Interview with executive chef Vicky Cheng of Liberty Private Works

Award wining chef Vicky Cheng is the Executive Chef of Liberty Private Works. Vicky’s career spans nearly 10 years working at some of the most acclaimed restaurants in the world including restaurant Daniel (New York), Canoe & Auberge Du Pommier (Toronto). This week, Vicky shares his passion in food and his special truffle dish to pair with Champagne.


Did you always want to be a chef?

Absolutely: I’ve been cooking since I was nine years old. I was in New York and my parents had to go on a trip, so they left me to the care of our landlords and bought me a bunch of frozen meals – which not only tasted horrible but also ran out pretty fast. I took some money they had left me and went to the local market to buy some fresh food. I cooked for myself. And that started my journey. I knew from that moment that I was very interested in cooking.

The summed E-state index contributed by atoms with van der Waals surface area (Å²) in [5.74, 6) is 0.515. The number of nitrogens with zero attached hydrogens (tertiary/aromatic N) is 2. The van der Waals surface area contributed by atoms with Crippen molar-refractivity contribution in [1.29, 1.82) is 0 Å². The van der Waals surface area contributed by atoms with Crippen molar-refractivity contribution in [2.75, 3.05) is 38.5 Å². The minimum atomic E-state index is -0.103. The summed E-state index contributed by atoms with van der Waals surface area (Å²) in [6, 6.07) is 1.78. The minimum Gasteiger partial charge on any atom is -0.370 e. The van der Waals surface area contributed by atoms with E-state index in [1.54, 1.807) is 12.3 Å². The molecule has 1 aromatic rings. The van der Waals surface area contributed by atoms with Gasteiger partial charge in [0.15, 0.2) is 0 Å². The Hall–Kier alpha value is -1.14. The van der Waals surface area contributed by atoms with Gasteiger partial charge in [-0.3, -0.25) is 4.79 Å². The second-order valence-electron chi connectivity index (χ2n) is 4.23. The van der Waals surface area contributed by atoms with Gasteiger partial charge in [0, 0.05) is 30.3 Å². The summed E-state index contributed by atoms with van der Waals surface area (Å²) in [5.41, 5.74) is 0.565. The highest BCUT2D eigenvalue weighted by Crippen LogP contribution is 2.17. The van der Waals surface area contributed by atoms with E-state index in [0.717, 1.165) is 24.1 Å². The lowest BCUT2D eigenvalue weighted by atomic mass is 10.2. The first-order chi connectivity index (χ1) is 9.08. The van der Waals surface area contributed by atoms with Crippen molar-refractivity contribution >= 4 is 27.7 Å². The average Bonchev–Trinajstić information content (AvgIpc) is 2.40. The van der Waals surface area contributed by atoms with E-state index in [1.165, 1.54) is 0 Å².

At 26 you must be one of the youngest executive chefs in Hong Kong, and obviously you are something of a prodigy. Your restaurant is booked up a month in advance. How have you achieved such fame in such a short time?

I’ve been the youngest at a lot of things I’ve done – competitions, restaurant cook, apprentice and winning awards. I wanted to do the same as an executive chef. I guess I’ve been really lucky to train under some of the world’s best chefs like Jason Bangerter of the Auberg du Pommier in Toronto, Anthony Walsh of Canoe, also in Toronto, and Daniel Boulud of New York’s three Michelin-starred restaurant Daniel It’s given me my skills as a chef.


What is your favourite memory as a trainee chef?

I remember walking into Daniel on my very first day. Daniel Boulud himself was behind me, the executive chef was next to me, screaming in French (not at me!), I was plating with the executive sous chef, the chef de cuisine was across from me – all these big guys were in front of me and here I was, this little cook from Toronto! I was so scared and one of my tasks was to simple put a line of purée on a plate but I was shaking so much it turned into a line of zigzags.


Why did you come to Hong Kong?